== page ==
By staying out front for most of the afternoon, Kurt Busch avoided the wildness exploding behind him — including a revenge play featuring Tony Stewart and Brian Vickers and sustained late-race drama involving Juan Pablo Montoya and a host of extras.
By Reid Spencer
Sporting News NASCAR Wire Service
Sporting News NASCAR Wire Service
SONOMA, Calif. (June 26, 2011) — Sonoma County is famous for wineries, not woodsheds, but Kurt Busch found the latter Sunday at Infineon Raceway, administering a good old-fashioned whipping to his NASCAR Sprint Cup competition in the Toyota/Save Mart 350.
Busch led 76 of 110 laps and beat runner-up Jeff Gordon to the finish line by 2.685 seconds to win his first race of the season and the 23rd of his career, tying him with Ricky Rudd for 26th on the career win list. The victory, which broke a 38-race drought, was Busch’s first on a road course.
By staying out front for most of the afternoon, Busch avoided the wildness exploding behind him — including a revenge play featuring Tony Stewart and Brian Vickers and sustained late-race drama involving Juan Pablo Montoya and a host of extras.
Gordon, who was mired in traffic for much of the day, parlayed pit strategy into his second-place finish by staying out on old tires late in the race. Series leader Carl Edwards did the same and came home third, extending his advantage in the standings to 25 points over second-place Kevin Harvick, who finished ninth Sunday.
Clint Bowyer ran fourth, followed by road-course ace Marcos Ambrose and polesitter Joey Logano. Jimmie Johnson, Martin Truex Jr., Harvick and Brad Keselowski — Busch’s Penske Racing teammate — completed the top 10.
Busch and crew chief Steve Addington hit on a two-pit-stop strategy for a race in which most drivers would require three stops. It worked to perfection.
“We developed the strategy from practice,” Busch said. “It gave us the calculations we needed, and it showed that we could make it on two stops. A lot of guys said that they couldn’t make it on two stops, so we knew there were going to be teams pitting around Lap 10, Lap 15 to get those fresher tires.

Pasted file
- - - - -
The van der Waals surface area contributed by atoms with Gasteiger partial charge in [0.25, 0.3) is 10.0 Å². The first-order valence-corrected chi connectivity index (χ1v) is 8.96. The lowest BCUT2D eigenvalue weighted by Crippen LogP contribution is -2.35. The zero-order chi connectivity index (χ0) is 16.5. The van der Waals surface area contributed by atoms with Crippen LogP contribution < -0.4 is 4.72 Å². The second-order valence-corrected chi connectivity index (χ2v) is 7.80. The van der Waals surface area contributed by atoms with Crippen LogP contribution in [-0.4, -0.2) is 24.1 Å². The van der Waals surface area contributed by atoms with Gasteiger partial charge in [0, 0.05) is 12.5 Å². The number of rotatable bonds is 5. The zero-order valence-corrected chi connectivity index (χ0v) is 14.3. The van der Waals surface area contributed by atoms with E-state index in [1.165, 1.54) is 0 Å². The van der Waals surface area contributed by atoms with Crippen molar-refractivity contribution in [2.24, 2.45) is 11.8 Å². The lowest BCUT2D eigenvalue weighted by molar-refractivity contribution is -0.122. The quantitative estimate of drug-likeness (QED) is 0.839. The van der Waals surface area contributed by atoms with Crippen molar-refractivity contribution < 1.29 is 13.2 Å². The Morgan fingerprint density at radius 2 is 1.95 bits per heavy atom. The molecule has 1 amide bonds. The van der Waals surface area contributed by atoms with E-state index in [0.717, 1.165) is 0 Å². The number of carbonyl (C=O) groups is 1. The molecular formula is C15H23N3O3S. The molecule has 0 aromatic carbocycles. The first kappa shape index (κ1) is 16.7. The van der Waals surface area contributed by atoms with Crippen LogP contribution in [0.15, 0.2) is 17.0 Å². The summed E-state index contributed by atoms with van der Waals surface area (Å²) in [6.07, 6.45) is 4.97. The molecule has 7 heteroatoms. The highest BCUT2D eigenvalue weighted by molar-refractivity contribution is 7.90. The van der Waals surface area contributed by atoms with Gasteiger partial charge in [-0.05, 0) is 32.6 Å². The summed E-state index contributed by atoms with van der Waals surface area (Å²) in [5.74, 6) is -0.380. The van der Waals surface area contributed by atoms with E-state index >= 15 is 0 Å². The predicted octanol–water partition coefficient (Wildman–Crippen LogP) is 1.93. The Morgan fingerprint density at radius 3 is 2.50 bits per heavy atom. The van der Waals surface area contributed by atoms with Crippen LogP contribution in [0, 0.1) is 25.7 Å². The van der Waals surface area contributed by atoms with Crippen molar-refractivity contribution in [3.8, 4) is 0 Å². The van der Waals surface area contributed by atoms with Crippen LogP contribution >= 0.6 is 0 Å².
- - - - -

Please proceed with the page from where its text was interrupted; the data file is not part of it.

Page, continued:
“So my thought was, inside the car, ‘Well, I need to continue to push this car hard and run a lap time that won’t allow those guys with fresh tires to chop off (the margin) and catch me. It was just one of those feelings where the crew was helping me, I was helping them, and the race played out perfectly for us.”
Busch led Truex through Turn 11 on Lap 87, but right behind him, Vickers jack-hammered Stewart into the tire barrier, destroying the rear end of Stewart’s Chevrolet. The back of Stewart’s car came to rest on top of a stack of tires, unable to move.
Vickers, who waited for Stewart to pass him before wrecking him, exacted revenge for a Lap 37 incident in which Stewart pile-drove Vickers’ Toyota into the same corner and started a seven-car chain-reaction collision that collected Dale Earnhardt Jr.’s Chevrolet and eventually knocked the No. 88 out of the race.
Busch stayed on the track during the final caution and led the field to a restart on Lap 92. From that point on, it was no contest.
On more than one occasion, Montoya drove aggressively through the field, only to be derailed by contact with other cars. On fresh tires late in the race, he advanced to the sixth position before turning Kasey Kahne’s Toyota and falling back.
Soon after that incident, a three-car wreck involving Montoya, Keselowski and Kyle Busch dropped Montoya to 22nd at the finish.
“We got through the corner, and I just got on his bumper a little bit and moved him a little,” Montoya said of the incident with Keselowski. “Got a good run, and I guess he didn’t like it … he just plain and simple wrecked us.”
Not surprisingly, Keselowski had a different view.
“I don’t take any pride in all that stuff, but at some point, you’ve got to run your own deal,” he said. “It was pretty obvious that it was eat or be eaten, and I wasn’t going to be eaten.”